Correcting Muscular Imbalances
by John Harris Fitness
Neck pain, lower back pain, or knee pain – who hasn't experienced these issues? Nearly everyone, at some point, struggles with tension and joint discomfort. Especially in a sedentary lifestyle, these problems can arise. Most of our movements, if not all, are forward-oriented. We spend hours sitting in front of computers, in school, in our cars, and our daily activities involve forward motion. Even the majority of sports involve forward movements, be it soccer, swimming, or volleyball. This leads to an imbalanced strain, disproportionately activating muscles like the chest or quadriceps. These are called tonic muscles. Tonic muscles are endurance-based and fatigue slowly, but they tend to shorten. This group includes neck muscles, chest muscles, lower back extensors, front thigh muscles, and calf muscles.
What are Phasic Muscles?
Phasic muscles are those that tend to weaken due to underuse in everyday life and most sports. They're the opposite of tonic muscles, which are constantly active. Phasic muscles fatigue quicker but don't tend to shorten. Without regular training, they weaken. Phasic muscles include upper back extensors, shoulder girdle muscles (lower and middle trapezius, external shoulder rotators), serratus anterior, abdominal muscles, and gluteal muscles.
Insufficient physical activity, unbalanced exercise routines, or improper movement execution can lead to muscular imbalances—an uneven distribution between tonic and phasic muscles. How do you recognize muscular imbalances? Through typical postural deviations:
- Rounded shoulders, head forward – caused by chest and neck muscle shortening and weakened upper back extensors responsible for maintaining the chest upright and centering the shoulder blades.
- Anterior pelvic tilt or lower back arching – due to shortened hip flexors, weakened abdominal muscles, and gluteus maximus.
- Lateral pelvic tilt – from weakened gluteus medius and minimus.
Most joint pain stems from muscular imbalances. Regular training can alleviate this. It's essential to strengthen both global (outer) muscles and local (inner) muscles. The latter is mainly reinforced through coordination training, including balance exercises using stability balls, wobble boards, and similar tools.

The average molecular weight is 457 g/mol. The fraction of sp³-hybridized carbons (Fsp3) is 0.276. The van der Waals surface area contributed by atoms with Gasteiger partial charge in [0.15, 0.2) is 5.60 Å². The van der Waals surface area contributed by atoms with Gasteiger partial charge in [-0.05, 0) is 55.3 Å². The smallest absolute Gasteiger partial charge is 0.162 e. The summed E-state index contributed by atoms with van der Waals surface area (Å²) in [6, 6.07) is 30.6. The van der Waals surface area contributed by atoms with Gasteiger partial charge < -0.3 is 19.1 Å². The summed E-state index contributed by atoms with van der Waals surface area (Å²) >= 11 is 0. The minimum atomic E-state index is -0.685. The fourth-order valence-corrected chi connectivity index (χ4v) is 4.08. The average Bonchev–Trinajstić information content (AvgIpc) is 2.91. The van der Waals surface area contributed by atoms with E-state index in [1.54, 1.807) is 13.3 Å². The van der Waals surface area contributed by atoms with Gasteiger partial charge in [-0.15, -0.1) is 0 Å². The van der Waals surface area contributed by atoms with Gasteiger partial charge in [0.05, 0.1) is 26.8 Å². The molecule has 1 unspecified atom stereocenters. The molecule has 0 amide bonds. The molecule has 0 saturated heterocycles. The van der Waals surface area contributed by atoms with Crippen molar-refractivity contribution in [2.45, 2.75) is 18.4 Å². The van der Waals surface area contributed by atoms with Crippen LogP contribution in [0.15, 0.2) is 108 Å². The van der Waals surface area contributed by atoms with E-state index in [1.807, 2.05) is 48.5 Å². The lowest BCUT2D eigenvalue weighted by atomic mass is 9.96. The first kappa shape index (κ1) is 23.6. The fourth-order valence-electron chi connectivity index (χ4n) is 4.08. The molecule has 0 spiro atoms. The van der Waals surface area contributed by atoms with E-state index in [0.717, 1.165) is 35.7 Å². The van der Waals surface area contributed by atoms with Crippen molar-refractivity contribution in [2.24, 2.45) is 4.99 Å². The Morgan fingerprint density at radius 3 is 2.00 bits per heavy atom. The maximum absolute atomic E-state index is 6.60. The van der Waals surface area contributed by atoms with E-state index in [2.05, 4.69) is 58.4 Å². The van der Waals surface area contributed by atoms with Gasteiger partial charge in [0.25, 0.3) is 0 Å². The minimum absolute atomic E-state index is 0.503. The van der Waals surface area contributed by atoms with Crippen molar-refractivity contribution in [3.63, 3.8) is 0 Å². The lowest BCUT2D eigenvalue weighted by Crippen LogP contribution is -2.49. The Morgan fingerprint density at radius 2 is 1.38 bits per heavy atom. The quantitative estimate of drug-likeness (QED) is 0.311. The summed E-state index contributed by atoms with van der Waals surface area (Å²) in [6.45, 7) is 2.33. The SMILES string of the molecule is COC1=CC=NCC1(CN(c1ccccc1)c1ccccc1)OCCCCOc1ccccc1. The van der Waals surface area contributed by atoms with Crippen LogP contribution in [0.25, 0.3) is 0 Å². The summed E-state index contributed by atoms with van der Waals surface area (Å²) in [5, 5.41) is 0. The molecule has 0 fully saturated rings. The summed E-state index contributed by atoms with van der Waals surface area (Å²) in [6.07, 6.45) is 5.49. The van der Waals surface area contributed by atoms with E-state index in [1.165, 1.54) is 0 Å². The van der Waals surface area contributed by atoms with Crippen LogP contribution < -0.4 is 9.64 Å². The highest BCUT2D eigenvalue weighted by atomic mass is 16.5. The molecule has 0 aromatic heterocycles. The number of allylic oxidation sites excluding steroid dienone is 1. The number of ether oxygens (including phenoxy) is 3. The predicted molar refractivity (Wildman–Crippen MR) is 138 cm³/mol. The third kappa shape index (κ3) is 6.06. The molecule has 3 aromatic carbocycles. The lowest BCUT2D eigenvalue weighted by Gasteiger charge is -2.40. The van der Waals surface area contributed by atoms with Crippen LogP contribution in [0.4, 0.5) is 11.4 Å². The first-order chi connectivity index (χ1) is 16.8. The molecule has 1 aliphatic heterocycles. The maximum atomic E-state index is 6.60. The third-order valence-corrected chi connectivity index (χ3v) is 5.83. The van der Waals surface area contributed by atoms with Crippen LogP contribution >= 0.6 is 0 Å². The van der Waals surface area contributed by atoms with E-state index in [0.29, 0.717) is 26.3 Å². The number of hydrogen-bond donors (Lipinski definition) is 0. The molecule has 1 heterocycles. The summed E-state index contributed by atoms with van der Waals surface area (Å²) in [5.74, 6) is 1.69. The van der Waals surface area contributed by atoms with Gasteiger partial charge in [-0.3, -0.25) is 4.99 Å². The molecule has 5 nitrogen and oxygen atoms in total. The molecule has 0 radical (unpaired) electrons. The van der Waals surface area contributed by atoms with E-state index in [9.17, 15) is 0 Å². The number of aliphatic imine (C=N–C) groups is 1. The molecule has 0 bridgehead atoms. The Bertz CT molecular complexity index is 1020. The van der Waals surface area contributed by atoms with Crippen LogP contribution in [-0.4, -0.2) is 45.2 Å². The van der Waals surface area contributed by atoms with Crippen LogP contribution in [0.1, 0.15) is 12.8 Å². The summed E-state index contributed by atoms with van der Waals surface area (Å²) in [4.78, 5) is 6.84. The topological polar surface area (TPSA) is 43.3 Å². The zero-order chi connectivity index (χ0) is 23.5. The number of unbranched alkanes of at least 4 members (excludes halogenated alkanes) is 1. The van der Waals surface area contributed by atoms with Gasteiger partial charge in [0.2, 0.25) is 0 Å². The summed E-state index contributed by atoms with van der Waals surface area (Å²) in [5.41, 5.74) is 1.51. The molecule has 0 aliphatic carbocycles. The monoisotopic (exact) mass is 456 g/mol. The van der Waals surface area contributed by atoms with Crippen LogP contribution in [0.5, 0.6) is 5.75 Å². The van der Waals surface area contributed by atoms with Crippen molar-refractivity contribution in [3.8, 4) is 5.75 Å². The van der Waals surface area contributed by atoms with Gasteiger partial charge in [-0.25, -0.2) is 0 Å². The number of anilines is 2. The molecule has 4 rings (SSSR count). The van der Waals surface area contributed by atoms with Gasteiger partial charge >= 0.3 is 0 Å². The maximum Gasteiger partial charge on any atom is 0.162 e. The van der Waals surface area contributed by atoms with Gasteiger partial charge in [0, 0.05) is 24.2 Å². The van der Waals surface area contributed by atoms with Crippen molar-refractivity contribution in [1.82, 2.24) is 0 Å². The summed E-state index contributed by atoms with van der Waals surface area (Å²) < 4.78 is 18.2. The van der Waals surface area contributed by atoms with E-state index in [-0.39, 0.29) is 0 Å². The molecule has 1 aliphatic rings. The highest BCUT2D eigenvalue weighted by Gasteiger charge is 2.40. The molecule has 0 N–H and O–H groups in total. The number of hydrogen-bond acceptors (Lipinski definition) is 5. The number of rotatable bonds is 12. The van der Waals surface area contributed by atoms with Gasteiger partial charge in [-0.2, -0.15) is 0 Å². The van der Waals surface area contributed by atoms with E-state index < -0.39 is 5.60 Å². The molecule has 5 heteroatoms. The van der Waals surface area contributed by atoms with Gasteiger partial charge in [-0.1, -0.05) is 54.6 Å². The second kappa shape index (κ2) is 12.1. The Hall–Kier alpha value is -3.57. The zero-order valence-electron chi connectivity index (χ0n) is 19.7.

You can correct muscular imbalances by strengthening phasic muscles and stretching the tense tonic muscles. Here are a few exercises to strengthen the weakened muscle groups.
Straighten Thoracic Spine & Center Shoulder Blades
- Thoracic extensors - "Kraxn"
Sit on the edge of a chair or bench and lean slightly forward. Place your hands on your temples. Roll up in your thoracic spine and then slowly unroll. Maintain a rounded lumbar spine during the movement. Engage your core during the exercise.
- Lower and Middle Trapezius - Rowing
Perform this exercise either on a machine or using a cable pull. Keep your elbows at shoulder level throughout the movement, and engage your core. Pull your shoulders back and downward, squeezing your shoulder blades together.
- Serratus Anterior - Push-Up+
Start in a push-up position. Push yourself up slightly. Keep your arms extended throughout. To intensify the exercise, rotate your hands outward so your fingers aren't aligned straight.
- Prevent Anterior Pelvic Tilt (Lower Back Arch)
Gluteus maximus - Hip Bridge Start in a supine position with your knees bent and feet pressing actively into the ground. Cross your arms in front of your chest and press your hips upward. Hold this position briefly at the highest point and lower your hips down, but don't fully rest them on the ground.
- Strengthen Abdominal Muscles - Crunch
During a crunch, press your heels actively into the ground and round your lower back. Perform the crunch by curling your upper body inward, not with a straight back.
- Prevent Lateral Pelvic Tilt
Gluteus minimus & medius - Abduction Train this muscle group using abduction movements, whether on a machine, cable, or with body weight. Ensure your hip stays neutral and doesn't sway while moving your leg outward.
Muscular imbalances are becoming increasingly common in our society, especially due to a sedentary lifestyle. Now you know how to address and correct them. Best of luck with your training!